Food restriction attenuates the blood pressure response to paraventricular hypothalamic lesions in aortic coarctation hypertension
J. Mark VanNess: https://orcid.org/0000-0001-5902-8735
Health, Exercise, and Sport Sciences Department
Chronic food restriction reduces blood pressure (BP) and sympathetic support of BP in aortic coarctation hypertension. The purpose of this study was to test the hypothesis that chronic food restriction would reduce sympathetic support of BP mediated by the paraventricular hypothalamic nuclei (PVN). Hypertension was induced in male Sprague–Dawley rats (n=40) by suprarenal aortic coarctation. Rats were assigned to either an ad libitum fed (AL) group or a food restricted (FR) group that received 60% of the food consumed by AL for 3 weeks. One week prior to data collection, catheters were implanted in the left carotid artery and right jugular vein. BP was measured for 2 days prior to, and 7 days after rats in AL and FR groups received either bilateral electrolytic lesions of the PVN (PVNx) or sham lesions (SHAM). Prior to either PVNx or SHAM, FR rats had significantly lower BP (AL=152±5; FR=113±2 mmHg), less of a depressor response to ganglionic blockade (AL=−58±4; FR=−35±2 mmHg), and lower plasma norepinephrine levels (AL=758±71; FR=380±23 pg/ml) compared to AL. PVNx reduced BP in both AL and FR rats (AL-PVNx=105±6 mmHg, FR-PVNx=101±3 mmHg). PVNx also lowered the depressor response to ganglionic blockade (AL-PVNx=−28±5 mmHg, FR-PVNx=−29±4 mmHg) and plasma norepinephrine levels (AL-PVNx=372±74 pg/ml, FR-PVNx=248±31 pg/ml). FR decreased the magnitude of the reductions in resting BP and in sympathetic activity in response to PVNx. These results indicate that intact PVN are required for maintenance of aortic coarctation hypertension, and implicate the PVN as a site involved in BP reductions produced by chronic food restriction.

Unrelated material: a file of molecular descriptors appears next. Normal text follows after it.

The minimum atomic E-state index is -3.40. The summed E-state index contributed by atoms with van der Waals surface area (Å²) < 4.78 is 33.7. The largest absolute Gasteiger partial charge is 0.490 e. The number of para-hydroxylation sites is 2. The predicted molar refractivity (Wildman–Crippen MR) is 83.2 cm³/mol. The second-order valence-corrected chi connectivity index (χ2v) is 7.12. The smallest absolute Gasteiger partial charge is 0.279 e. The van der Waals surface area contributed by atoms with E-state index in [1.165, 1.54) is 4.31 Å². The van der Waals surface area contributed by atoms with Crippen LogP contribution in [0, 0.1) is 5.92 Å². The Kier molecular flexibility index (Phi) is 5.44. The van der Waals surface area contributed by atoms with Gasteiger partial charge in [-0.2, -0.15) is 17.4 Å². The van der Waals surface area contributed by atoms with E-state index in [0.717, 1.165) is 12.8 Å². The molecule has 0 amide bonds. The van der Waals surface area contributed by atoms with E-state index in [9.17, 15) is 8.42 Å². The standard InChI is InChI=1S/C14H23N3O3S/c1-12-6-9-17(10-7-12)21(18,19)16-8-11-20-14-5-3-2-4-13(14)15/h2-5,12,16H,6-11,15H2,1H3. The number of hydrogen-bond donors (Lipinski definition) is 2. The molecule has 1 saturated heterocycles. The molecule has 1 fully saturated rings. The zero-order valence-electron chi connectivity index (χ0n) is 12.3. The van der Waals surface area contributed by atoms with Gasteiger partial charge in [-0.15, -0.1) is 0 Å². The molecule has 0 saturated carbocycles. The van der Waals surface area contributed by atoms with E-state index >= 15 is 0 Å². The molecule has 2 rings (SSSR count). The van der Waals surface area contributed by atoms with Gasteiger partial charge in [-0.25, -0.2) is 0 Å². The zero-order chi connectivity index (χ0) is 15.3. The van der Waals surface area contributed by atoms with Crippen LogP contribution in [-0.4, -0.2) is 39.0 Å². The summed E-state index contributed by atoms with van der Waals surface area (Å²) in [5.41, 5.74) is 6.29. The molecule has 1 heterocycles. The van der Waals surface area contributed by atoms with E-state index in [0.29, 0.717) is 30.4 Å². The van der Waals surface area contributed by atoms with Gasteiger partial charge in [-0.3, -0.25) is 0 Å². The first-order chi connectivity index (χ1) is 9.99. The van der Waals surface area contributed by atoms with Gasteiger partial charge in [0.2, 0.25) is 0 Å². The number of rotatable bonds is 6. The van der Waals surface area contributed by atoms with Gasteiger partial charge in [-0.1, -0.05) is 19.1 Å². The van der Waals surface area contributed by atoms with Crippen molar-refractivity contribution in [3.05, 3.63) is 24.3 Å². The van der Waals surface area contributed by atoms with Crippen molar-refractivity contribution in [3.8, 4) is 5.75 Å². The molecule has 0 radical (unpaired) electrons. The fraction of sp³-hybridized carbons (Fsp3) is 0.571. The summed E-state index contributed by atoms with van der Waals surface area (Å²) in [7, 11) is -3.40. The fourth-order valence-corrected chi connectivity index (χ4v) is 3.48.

VanNess, J. M.,
Casto, R. M.,
Overton, J. M.,
DeMaria, J. E.
Food restriction attenuates the blood pressure response to paraventricular hypothalamic lesions in aortic coarctation hypertension.
Brain Research, 792, 237–245.